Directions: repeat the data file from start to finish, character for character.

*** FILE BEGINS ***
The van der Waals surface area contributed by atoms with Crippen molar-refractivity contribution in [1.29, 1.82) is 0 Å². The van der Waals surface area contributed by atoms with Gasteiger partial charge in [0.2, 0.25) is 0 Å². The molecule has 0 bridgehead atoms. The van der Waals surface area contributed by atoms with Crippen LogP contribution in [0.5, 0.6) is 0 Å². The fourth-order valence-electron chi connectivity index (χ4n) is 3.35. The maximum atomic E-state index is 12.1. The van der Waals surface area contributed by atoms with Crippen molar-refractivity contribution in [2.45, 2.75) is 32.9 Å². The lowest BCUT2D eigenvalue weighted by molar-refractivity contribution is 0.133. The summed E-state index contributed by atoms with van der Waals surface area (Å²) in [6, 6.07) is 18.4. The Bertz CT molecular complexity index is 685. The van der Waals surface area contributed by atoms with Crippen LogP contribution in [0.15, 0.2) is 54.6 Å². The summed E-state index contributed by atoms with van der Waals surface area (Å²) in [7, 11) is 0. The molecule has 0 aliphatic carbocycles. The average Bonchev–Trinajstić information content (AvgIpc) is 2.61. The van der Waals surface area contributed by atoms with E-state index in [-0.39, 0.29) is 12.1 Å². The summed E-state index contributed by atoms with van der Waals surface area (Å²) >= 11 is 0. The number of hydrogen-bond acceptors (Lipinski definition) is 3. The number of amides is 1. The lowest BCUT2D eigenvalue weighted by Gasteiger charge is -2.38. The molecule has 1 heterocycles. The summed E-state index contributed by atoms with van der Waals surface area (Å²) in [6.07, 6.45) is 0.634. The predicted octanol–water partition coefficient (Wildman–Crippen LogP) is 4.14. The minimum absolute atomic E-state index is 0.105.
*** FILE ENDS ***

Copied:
The van der Waals surface area contributed by atoms with Crippen molar-refractivity contribution in [1.29, 1.82) is 0 Å². The van der Waals surface area contributed by atoms with Gasteiger partial charge in [0.2, 0.25) is 0 Å². The molecule has 0 bridgehead atoms. The van der Waals surface area contributed by atoms with Crippen LogP contribution in [0.5, 0.6) is 0 Å². The fourth-order valence-electron chi connectivity index (χ4n) is 3.35. The maximum atomic E-state index is 12.1. The van der Waals surface area contributed by atoms with Crippen molar-refractivity contribution in [2.45, 2.75) is 32.9 Å². The lowest BCUT2D eigenvalue weighted by molar-refractivity contribution is 0.133. The summed E-state index contributed by atoms with van der Waals surface area (Å²) in [6, 6.07) is 18.4. The Bertz CT molecular complexity index is 685. The van der Waals surface area contributed by atoms with Crippen LogP contribution in [0.15, 0.2) is 54.6 Å². The summed E-state index contributed by atoms with van der Waals surface area (Å²) in [7, 11) is 0. The molecule has 0 aliphatic carbocycles. The average Bonchev–Trinajstić information content (AvgIpc) is 2.61. The van der Waals surface area contributed by atoms with E-state index in [-0.39, 0.29) is 12.1 Å². The summed E-state index contributed by atoms with van der Waals surface area (Å²) >= 11 is 0. The number of hydrogen-bond acceptors (Lipinski definition) is 3. The number of amides is 1. The lowest BCUT2D eigenvalue weighted by Gasteiger charge is -2.38. The molecule has 1 heterocycles. The summed E-state index contributed by atoms with van der Waals surface area (Å²) in [6.07, 6.45) is 0.634. The predicted octanol–water partition coefficient (Wildman–Crippen LogP) is 4.14. The minimum absolute atomic E-state index is 0.105.